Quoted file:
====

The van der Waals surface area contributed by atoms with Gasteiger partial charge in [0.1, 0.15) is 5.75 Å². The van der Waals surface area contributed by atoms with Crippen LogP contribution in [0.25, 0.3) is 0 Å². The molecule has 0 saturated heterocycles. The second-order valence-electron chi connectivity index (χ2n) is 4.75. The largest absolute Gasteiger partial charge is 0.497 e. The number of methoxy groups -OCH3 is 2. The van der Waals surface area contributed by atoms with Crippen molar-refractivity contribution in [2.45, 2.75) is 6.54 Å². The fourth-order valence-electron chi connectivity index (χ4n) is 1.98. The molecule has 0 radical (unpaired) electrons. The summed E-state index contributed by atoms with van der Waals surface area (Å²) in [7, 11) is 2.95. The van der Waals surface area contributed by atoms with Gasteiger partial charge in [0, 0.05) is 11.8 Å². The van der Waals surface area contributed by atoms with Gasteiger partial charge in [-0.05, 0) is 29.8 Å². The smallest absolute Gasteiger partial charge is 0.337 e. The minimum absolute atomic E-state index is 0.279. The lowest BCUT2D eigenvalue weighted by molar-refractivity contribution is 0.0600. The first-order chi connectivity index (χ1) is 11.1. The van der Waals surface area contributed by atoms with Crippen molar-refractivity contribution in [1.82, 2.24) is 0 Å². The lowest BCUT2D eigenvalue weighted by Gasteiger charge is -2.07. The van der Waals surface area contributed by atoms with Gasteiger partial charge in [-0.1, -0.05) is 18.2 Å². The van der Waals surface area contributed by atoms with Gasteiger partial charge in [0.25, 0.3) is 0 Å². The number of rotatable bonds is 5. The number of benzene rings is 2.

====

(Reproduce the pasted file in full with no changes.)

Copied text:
The van der Waals surface area contributed by atoms with Gasteiger partial charge in [0.1, 0.15) is 5.75 Å². The van der Waals surface area contributed by atoms with Crippen LogP contribution in [0.25, 0.3) is 0 Å². The molecule has 0 saturated heterocycles. The second-order valence-electron chi connectivity index (χ2n) is 4.75. The largest absolute Gasteiger partial charge is 0.497 e. The number of methoxy groups -OCH3 is 2. The van der Waals surface area contributed by atoms with Crippen molar-refractivity contribution in [2.45, 2.75) is 6.54 Å². The fourth-order valence-electron chi connectivity index (χ4n) is 1.98. The molecule has 0 radical (unpaired) electrons. The summed E-state index contributed by atoms with van der Waals surface area (Å²) in [7, 11) is 2.95. The van der Waals surface area contributed by atoms with Gasteiger partial charge in [0, 0.05) is 11.8 Å². The van der Waals surface area contributed by atoms with Gasteiger partial charge in [-0.05, 0) is 29.8 Å². The smallest absolute Gasteiger partial charge is 0.337 e. The minimum absolute atomic E-state index is 0.279. The lowest BCUT2D eigenvalue weighted by molar-refractivity contribution is 0.0600. The first-order chi connectivity index (χ1) is 11.1. The van der Waals surface area contributed by atoms with Crippen molar-refractivity contribution in [1.82, 2.24) is 0 Å². The lowest BCUT2D eigenvalue weighted by Gasteiger charge is -2.07. The van der Waals surface area contributed by atoms with Gasteiger partial charge in [-0.1, -0.05) is 18.2 Å². The van der Waals surface area contributed by atoms with Gasteiger partial charge in [0.25, 0.3) is 0 Å². The number of rotatable bonds is 5. The number of benzene rings is 2.